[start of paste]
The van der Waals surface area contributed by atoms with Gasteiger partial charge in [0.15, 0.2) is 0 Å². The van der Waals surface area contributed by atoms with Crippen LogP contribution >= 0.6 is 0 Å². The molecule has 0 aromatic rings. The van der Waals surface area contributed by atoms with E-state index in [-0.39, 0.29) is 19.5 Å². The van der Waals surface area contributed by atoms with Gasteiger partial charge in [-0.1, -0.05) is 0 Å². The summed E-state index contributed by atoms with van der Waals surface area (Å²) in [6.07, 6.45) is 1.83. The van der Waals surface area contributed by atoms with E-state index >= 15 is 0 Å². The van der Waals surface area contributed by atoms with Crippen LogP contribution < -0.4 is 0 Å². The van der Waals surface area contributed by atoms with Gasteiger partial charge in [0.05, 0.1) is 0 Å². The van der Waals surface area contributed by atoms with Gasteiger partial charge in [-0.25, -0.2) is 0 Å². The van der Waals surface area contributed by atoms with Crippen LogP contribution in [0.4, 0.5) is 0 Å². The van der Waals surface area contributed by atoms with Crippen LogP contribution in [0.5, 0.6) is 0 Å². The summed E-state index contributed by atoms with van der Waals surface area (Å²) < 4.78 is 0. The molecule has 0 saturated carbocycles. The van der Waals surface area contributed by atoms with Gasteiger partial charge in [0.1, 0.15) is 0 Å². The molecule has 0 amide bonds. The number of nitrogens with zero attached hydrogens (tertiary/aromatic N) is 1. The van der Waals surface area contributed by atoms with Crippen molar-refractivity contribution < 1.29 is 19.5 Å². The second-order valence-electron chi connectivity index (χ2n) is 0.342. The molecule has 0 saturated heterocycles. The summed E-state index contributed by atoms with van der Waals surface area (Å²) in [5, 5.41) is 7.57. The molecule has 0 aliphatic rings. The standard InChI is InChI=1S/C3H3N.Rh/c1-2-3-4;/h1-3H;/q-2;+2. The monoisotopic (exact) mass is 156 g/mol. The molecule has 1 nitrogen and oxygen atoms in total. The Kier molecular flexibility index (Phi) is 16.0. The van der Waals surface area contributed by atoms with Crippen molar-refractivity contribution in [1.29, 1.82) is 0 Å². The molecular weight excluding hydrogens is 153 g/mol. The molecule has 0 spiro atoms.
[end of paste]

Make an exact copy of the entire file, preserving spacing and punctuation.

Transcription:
The van der Waals surface area contributed by atoms with Gasteiger partial charge in [0.15, 0.2) is 0 Å². The van der Waals surface area contributed by atoms with Crippen LogP contribution >= 0.6 is 0 Å². The molecule has 0 aromatic rings. The van der Waals surface area contributed by atoms with E-state index in [-0.39, 0.29) is 19.5 Å². The van der Waals surface area contributed by atoms with Gasteiger partial charge in [-0.1, -0.05) is 0 Å². The summed E-state index contributed by atoms with van der Waals surface area (Å²) in [6.07, 6.45) is 1.83. The van der Waals surface area contributed by atoms with E-state index >= 15 is 0 Å². The van der Waals surface area contributed by atoms with Crippen LogP contribution < -0.4 is 0 Å². The van der Waals surface area contributed by atoms with Gasteiger partial charge in [0.05, 0.1) is 0 Å². The van der Waals surface area contributed by atoms with Gasteiger partial charge in [-0.25, -0.2) is 0 Å². The van der Waals surface area contributed by atoms with Crippen LogP contribution in [0.4, 0.5) is 0 Å². The van der Waals surface area contributed by atoms with Crippen LogP contribution in [0.5, 0.6) is 0 Å². The summed E-state index contributed by atoms with van der Waals surface area (Å²) < 4.78 is 0. The molecule has 0 saturated carbocycles. The van der Waals surface area contributed by atoms with Gasteiger partial charge in [0.1, 0.15) is 0 Å². The molecule has 0 amide bonds. The number of nitrogens with zero attached hydrogens (tertiary/aromatic N) is 1. The van der Waals surface area contributed by atoms with Crippen molar-refractivity contribution < 1.29 is 19.5 Å². The second-order valence-electron chi connectivity index (χ2n) is 0.342. The molecule has 0 saturated heterocycles. The summed E-state index contributed by atoms with van der Waals surface area (Å²) in [5, 5.41) is 7.57. The molecule has 0 aliphatic rings. The standard InChI is InChI=1S/C3H3N.Rh/c1-2-3-4;/h1-3H;/q-2;+2. The monoisotopic (exact) mass is 156 g/mol. The molecule has 1 nitrogen and oxygen atoms in total. The Kier molecular flexibility index (Phi) is 16.0. The van der Waals surface area contributed by atoms with Crippen molar-refractivity contribution in [1.29, 1.82) is 0 Å². The molecular weight excluding hydrogens is 153 g/mol. The molecule has 0 spiro atoms.